One of the important concepts in a recording studio is audio levels. If the level is too high, it can cause distortion. If it is too low, noise becomes a problem. Another problem is keeping track of the various levels in the studio.
Level means the strength of an audio signal, which is usually indicated by its amplitude or voltage as measured on a level meter. It can also mean the strength of a sound indicated by its sound pressure level. However, that is a topic for a future newsletter. A third definition is having a consistent and even volume or signal level. That is one of the reasons we monitor audio levels.
An audio signal is an analog representation of sound, usually represented as an electrical voltage. (It can also be represented as digital data, but for our purposes here, we will only be discussing analog signals.) A signal level is the level of the audio signal. Signal levels come in four distinct levels: (1) microphone level, (2) line level, (3) instrument level, and (4) speaker level. These levels are, for the most part, incompatible. For example, if you plug a microphone into a line input, you will hear nothing because the signal is way too weak.
Microphone level is the level of output produced by a microphone, typically 1 to 3 millivolts. They are so low that in order to be usable by audio equipment they must be boosted with a preamplifier. Although a preamp (short for preamplifier) sounds like a very mysterious piece of gear, it is actually just an amplifier designed to amplify very low signals up to line level. Ribbon microphones put out the lowest signals. They usually require a preamp that can boost the signal much more than preamps designed for dynamic and condenser microphones.
Line level is the typical level of output from audio equipment, such as CD players, tape recorders, and cassette players. Actually, there are two types of line level, consumer and professional. Professional levels are just over one volt, while consumer levels are about 0.3 volts. To distinguish between the two, professional equipment levels are measured in dBu, while consumer audio uses dbV. Professional levels are usually designated as +4 dBu (which equals 1.23 volts), while consumer levels are designated as -10 dbV (which equals 0.316 volts). If this seems confusing, refresh your memory by looking at our October newsletter.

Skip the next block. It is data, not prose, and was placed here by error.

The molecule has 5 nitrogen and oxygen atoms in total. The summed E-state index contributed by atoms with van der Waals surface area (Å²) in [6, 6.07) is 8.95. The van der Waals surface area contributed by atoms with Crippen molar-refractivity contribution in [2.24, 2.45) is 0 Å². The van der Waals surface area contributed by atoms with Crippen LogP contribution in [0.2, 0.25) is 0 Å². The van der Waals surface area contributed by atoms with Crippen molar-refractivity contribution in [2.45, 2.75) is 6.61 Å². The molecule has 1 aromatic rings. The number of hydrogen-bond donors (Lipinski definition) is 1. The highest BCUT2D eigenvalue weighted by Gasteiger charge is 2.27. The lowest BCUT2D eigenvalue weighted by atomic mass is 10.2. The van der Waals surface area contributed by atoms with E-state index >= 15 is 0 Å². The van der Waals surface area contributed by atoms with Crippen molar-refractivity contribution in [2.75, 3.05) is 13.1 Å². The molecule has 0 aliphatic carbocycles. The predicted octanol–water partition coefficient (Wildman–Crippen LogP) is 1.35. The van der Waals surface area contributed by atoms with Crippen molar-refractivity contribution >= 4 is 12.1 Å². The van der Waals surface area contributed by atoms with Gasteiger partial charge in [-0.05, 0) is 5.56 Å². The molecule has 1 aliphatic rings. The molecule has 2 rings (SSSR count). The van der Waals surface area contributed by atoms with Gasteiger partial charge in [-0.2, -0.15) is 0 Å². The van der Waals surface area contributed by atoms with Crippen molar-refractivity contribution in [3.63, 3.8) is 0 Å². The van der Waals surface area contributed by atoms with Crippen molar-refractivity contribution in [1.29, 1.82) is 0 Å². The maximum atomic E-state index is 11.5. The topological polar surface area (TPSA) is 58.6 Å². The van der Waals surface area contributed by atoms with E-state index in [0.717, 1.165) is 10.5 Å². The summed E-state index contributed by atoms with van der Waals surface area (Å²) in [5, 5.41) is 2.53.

Instrument level is the level of output for instruments using electrical pickups, which can vary from several millivolts to several volts. These often must be preamplified as well. In the studio, we often use a DI box to convert the instrument signal to a line input.
Speaker level is the amplified signal output from a power amplifier and is used to feed loudspeakers. This signal is usually measured in watts, so we do not usually speak of voltage levels, but they can vary over a very wide range. For example, the speaker in your smart phone is probably less than a volt, while your home stereo system probably puts out several volts. The speaker systems used at outdoor concerts can be a thousand watts or more. One thousand watts is equivalent to nearly 90 volts.
You have to be aware of what signal level you are dealing with. Although it is not recommended, you can easily disconnect your home speakers with the amplifier turned on. However, if you're a roadie, I would not advise disconnecting speakers at a concert with the power on. You could be subjected to hundreds of volts.
Next month, we'll take a look at how we measure and monitor these audio levels.
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• The English lyrics of "Deck the Halls" were written in 1862 and celebrated the pagan holiday of Yule—not Christmas. The tune is a Welsh melody from the sixteenth century.
• The only member of the Beach Boys who was a surfer was Dennis Wilson.
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